Thomas Simonsson

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The tomb of Bishop Thomas in Strangnas Cathedral. Strangnas domkyrka, bisp Thomas gravsten.JPG
The tomb of Bishop Thomas in Strängnäs Cathedral.

Thomas Simonsson (1350 1443) was a Swedish theologian and poet and the Bishop of Diocese of Strängnäs 1429 1443, in the Church of Sweden. He is of unknown origin.

Poet person who writes and publishes poetry

A poet is a person who creates poetry. Poets may describe themselves as such or be described as such by others. A poet may simply be a writer of poetry, or may perform their art to an audience.

A bishop is an ordained, consecrated, or appointed member of the Christian clergy who is generally entrusted with a position of authority and oversight.

Diocese of Strängnäs The Diocese of Strängnäs is a part of the Lutheran Church of Sweden and has its seat in Strängnäs Cathedral in Strängnäs, south of Lake Mälaren.

The Diocese of Strängnäs is a part of the Lutheran Church of Sweden and has its seat in Strängnäs Cathedral in Strängnäs, south of Lake Mälaren. The diocese is made up of the two provinces Närke and Södermanland.

He became canon in the diocese of Strängnäs in 1405 and studied liberal arts and canon law at the universities in Paris and Leipzig. He was one of the executors of Philippa of England's will.

Canon (priest) Ecclesiastical position

A canon is a member of certain bodies subject to an ecclesiastical rule.

Canon law is a set of ordinances and regulations made by ecclesiastical authority, for the government of a Christian organization or church and its members. It is the internal ecclesiastical law, or operational policy, governing the Catholic Church, the Eastern Orthodox and Oriental Orthodox churches, and the individual national churches within the Anglican Communion. The way that such church law is legislated, interpreted and at times adjudicated varies widely among these three bodies of churches. In all three traditions, a canon was originally a rule adopted by a church council; these canons formed the foundation of canon law.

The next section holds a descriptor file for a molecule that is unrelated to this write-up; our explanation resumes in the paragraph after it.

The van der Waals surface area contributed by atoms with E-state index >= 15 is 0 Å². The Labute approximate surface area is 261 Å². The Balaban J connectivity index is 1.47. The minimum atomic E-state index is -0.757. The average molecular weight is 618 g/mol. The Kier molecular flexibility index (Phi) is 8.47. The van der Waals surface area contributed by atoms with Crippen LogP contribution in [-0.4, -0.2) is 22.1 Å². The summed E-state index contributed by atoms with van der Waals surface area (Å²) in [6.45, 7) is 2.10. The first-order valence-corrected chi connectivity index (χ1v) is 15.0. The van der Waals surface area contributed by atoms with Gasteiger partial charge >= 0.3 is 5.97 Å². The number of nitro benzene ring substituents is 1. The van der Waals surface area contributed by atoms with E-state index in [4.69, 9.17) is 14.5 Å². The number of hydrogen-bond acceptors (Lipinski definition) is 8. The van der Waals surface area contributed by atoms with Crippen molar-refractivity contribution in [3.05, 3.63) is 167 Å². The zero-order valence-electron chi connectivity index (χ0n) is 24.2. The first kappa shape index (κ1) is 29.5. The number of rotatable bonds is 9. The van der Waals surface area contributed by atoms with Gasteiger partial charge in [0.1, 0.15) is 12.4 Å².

Paris Capital of France

Paris is the capital and most populous city of France, with an area of 105 square kilometres and an official estimated population of 2,140,526 residents as of 1 January 2019. Since the 17th century, Paris has been one of Europe's major centres of finance, commerce, fashion, science, and the arts.

In 1432 he was nominated archbishop by the King Eric of Pomerania, but when the archbishop Jöns Håkansson died, the chapter elected Olov Laurensson new archbishop against the King's volition.

Archbishop bishop of higher rank in many Christian denominations

In Christianity, an archbishop is a bishop of higher rank or office. In some cases, such as the Lutheran Church of Sweden and the Church of England, the title is borne by the leader of the denomination. Like popes, patriarchs, metropolitans, cardinal bishops, diocesan bishops, and suffragan bishops, archbishops are in the highest of the three traditional orders of bishops, priests, and deacons. An archbishop may be granted the title or ordained as chief pastor of a metropolitan see or another episcopal see to which the title of archbishop is attached.

Eric of Pomerania King of Norway, Denmark, Sweden, Kalmar Union

Eric of Pomerania KG was the ruler of the Kalmar Union from 1396 until 1439, succeeding his grandaunt, Queen Margaret I. He is numbered Eric III as King of Norway (1389–1442), Eric VII as King of Denmark (1396–1439) and Eric XIII as King of Sweden. Today, in all three countries he is more commonly known as Erik av Pommern. Eric was ultimately deposed from all three kingdoms of the union, but in 1449 he inherited one of the partitions of the Duchy of Pomerania and ruled it as duke until his death.

Chapter (religion) body of clergy in Roman Catholic, Anglican, and Nordic Lutheran churches

A chapter is one of several bodies of clergy in Roman Catholic, Anglican, and Nordic Lutheran churches or their gatherings.

He was buried in Strängnäs Cathedral.

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